Henson Trust provides for disabled dependants
YOUR MONEY by Murray Becotte
For many people, part of financial planning is ensuring that they have sufficient financial resources for a comfortable retirement. Families with children who are disabled face additional concerns — the ongoing care and well-being of their children, especially when the parents are no longer able to look after them.
The main challenge in estate planning for the benefit of dependants who are disabled is that leaving assets directly to the dependants may impact their eligibility for income and/or asset-tested government programs. As an example, to qualify for Income Support under the Ontario Disability Support Program (ODSP), the applicant’s financial eligibility is determined by both an income test and an asset test.
For parents who would like to provide an inheritance to a child in their wills, with a view to ensuring the continued financial well-being of that child, the challenge is that an inheritance will normally be regarded as income at the time of receipt and on an ongoing basis as an asset of the recipient.
A strategy adopted since 1986 is the Henson Trust. The Henson Trust is named after Leonard Henson who had a disabled daughter, Audrey, and wanted leave his estate to her benefit. If used properly, a Henson Trust allows parents and others to leave an inheritance to a person with disabilities without reducing or suspending ODSP benefits.
The core of this strategy is to set up an absolute discretionary trust in the will. It is crucial that the language is clear that the income and capital of the trust is to be distributed to the beneficiary only when the trustees decide to do so. The trustees have full control as to when, if and how much income is to be paid to the beneficiary. In other words, the beneficiary has no vested right to income or capital under the trust and cannot demand payment or distribution from the trust.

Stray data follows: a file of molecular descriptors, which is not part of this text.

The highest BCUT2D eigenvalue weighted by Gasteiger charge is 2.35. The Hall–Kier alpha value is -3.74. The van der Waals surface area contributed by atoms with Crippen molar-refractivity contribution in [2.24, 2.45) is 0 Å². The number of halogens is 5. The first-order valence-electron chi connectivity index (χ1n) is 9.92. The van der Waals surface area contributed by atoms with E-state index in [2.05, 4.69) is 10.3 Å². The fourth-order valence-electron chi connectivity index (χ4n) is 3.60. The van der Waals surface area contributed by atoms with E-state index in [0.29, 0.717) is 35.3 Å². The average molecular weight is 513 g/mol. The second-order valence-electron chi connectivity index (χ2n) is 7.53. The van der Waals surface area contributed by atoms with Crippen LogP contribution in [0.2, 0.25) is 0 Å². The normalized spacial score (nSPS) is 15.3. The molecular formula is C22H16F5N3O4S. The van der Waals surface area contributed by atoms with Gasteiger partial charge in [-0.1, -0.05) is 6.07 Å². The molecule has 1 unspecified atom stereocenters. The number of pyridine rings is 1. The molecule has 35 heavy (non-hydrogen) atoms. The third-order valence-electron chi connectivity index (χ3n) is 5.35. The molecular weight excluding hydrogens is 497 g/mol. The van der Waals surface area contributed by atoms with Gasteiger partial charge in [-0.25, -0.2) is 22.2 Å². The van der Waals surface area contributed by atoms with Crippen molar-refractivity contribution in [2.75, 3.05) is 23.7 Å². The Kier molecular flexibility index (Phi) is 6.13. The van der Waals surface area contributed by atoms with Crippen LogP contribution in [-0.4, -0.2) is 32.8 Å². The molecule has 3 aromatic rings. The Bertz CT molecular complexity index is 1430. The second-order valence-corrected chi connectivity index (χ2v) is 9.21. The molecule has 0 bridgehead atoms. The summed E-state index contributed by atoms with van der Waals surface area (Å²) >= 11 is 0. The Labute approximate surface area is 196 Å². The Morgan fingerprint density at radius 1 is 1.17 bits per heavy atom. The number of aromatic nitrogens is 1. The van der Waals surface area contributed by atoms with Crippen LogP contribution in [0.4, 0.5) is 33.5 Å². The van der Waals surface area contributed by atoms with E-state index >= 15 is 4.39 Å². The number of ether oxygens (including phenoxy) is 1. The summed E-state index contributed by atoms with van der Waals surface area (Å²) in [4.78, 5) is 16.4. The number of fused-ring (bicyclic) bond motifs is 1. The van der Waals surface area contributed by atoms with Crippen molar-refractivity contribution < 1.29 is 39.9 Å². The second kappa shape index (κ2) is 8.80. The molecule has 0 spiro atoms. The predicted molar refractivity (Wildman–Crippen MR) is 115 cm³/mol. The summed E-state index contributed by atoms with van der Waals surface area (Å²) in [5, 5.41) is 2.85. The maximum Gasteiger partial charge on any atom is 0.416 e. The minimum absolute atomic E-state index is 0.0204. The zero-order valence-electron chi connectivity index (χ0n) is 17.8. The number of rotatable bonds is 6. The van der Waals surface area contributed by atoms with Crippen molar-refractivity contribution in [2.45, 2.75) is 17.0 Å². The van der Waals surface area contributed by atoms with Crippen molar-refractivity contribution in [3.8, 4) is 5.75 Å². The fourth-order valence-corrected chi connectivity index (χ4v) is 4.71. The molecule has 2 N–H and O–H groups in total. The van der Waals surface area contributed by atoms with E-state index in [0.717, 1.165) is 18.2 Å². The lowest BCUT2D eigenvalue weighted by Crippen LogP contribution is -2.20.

The logic of this strategy is predicated on the fact that the beneficiary does not own the trust assets. Therefore, those assets will not be counted for the purpose of determining eligibility for governmental programs.
The trustee is under no obligation to distribute the trust property to the beneficiary and the beneficiary, therefore, is only entitled to that part of the trust property that the trustee has chosen to distribute. The beneficiary cannot be said to have any interest in the assets of the trust because the beneficiary does not have access to the assets and cannot compel the trustee to make any sort of payment.
For the assets held in an absolute discretionary trust, only the amounts paid out of the trust to the person with disabilities will be included in that person’s assets and income in determining whether he or she is entitled to the ODSP benefits.
The essence of the Henson trust is to confer absolute discretion to the trustees; so it is important to choose trustees you know will respect your wishes and act in the best interest of the beneficiary. Trustees will require the financial acumen — so the trust funds are properly invested and managed. Since the trust is to continue for the lifetime of the beneficiary, the trustee should be available to act throughout that period. It may be necessary to appoint more than one trustee to ensure continuity.
Siblings of the beneficiary are often appointed as trustees as well as being residual beneficiaries of the trust. This may introduce potential conflicts of interest where the trustees try to retain the funds in the trust rather than expend them for the benefit of the beneficiary. One way to avoid this is the use of corporate trustees.
(Murray Becotte is a chartered accountant and CFP working as an investment advisor with TD Waterhouse in Thunder Bay. Opinions expressed in this column are his. Your Money appears every Monday in the print edition of The Chronicle-Journal.)